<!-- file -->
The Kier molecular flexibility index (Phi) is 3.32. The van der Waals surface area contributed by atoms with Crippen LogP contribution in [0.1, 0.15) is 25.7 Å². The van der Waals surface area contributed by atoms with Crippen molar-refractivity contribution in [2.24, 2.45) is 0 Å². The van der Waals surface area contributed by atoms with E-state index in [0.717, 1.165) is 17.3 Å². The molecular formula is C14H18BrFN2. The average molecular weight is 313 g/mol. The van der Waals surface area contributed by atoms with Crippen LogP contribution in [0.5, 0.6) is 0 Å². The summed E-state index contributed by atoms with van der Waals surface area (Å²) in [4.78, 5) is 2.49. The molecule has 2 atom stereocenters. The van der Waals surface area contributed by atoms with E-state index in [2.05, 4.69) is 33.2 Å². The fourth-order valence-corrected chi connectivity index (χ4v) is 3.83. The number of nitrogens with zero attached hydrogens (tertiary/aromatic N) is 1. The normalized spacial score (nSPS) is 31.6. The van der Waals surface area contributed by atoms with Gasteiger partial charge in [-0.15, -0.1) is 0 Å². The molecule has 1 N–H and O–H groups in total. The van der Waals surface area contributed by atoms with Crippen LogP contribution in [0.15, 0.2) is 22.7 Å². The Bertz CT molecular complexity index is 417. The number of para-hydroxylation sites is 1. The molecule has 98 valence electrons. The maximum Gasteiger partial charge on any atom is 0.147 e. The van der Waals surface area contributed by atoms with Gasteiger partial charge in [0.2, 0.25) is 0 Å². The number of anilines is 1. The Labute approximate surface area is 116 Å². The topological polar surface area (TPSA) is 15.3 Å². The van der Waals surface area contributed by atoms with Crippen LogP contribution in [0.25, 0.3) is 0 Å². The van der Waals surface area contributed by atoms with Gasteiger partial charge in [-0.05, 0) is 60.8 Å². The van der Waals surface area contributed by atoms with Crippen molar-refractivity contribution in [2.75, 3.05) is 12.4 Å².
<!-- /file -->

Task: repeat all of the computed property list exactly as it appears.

The Kier molecular flexibility index (Phi) is 3.32. The van der Waals surface area contributed by atoms with Crippen LogP contribution in [0.1, 0.15) is 25.7 Å². The van der Waals surface area contributed by atoms with Crippen molar-refractivity contribution in [2.24, 2.45) is 0 Å². The van der Waals surface area contributed by atoms with E-state index in [0.717, 1.165) is 17.3 Å². The molecular formula is C14H18BrFN2. The average molecular weight is 313 g/mol. The van der Waals surface area contributed by atoms with Crippen LogP contribution in [0.5, 0.6) is 0 Å². The summed E-state index contributed by atoms with van der Waals surface area (Å²) in [4.78, 5) is 2.49. The molecule has 2 atom stereocenters. The van der Waals surface area contributed by atoms with E-state index in [2.05, 4.69) is 33.2 Å². The fourth-order valence-corrected chi connectivity index (χ4v) is 3.83. The number of nitrogens with zero attached hydrogens (tertiary/aromatic N) is 1. The normalized spacial score (nSPS) is 31.6. The van der Waals surface area contributed by atoms with Gasteiger partial charge in [-0.15, -0.1) is 0 Å². The molecule has 1 N–H and O–H groups in total. The van der Waals surface area contributed by atoms with Crippen LogP contribution in [0.15, 0.2) is 22.7 Å². The Bertz CT molecular complexity index is 417. The number of para-hydroxylation sites is 1. The molecule has 98 valence electrons. The maximum Gasteiger partial charge on any atom is 0.147 e. The van der Waals surface area contributed by atoms with Gasteiger partial charge in [0.2, 0.25) is 0 Å². The number of anilines is 1. The Labute approximate surface area is 116 Å². The topological polar surface area (TPSA) is 15.3 Å². The van der Waals surface area contributed by atoms with Crippen LogP contribution in [0.25, 0.3) is 0 Å². The van der Waals surface area contributed by atoms with Gasteiger partial charge in [-0.05, 0) is 60.8 Å². The van der Waals surface area contributed by atoms with Crippen molar-refractivity contribution in [2.75, 3.05) is 12.4 Å².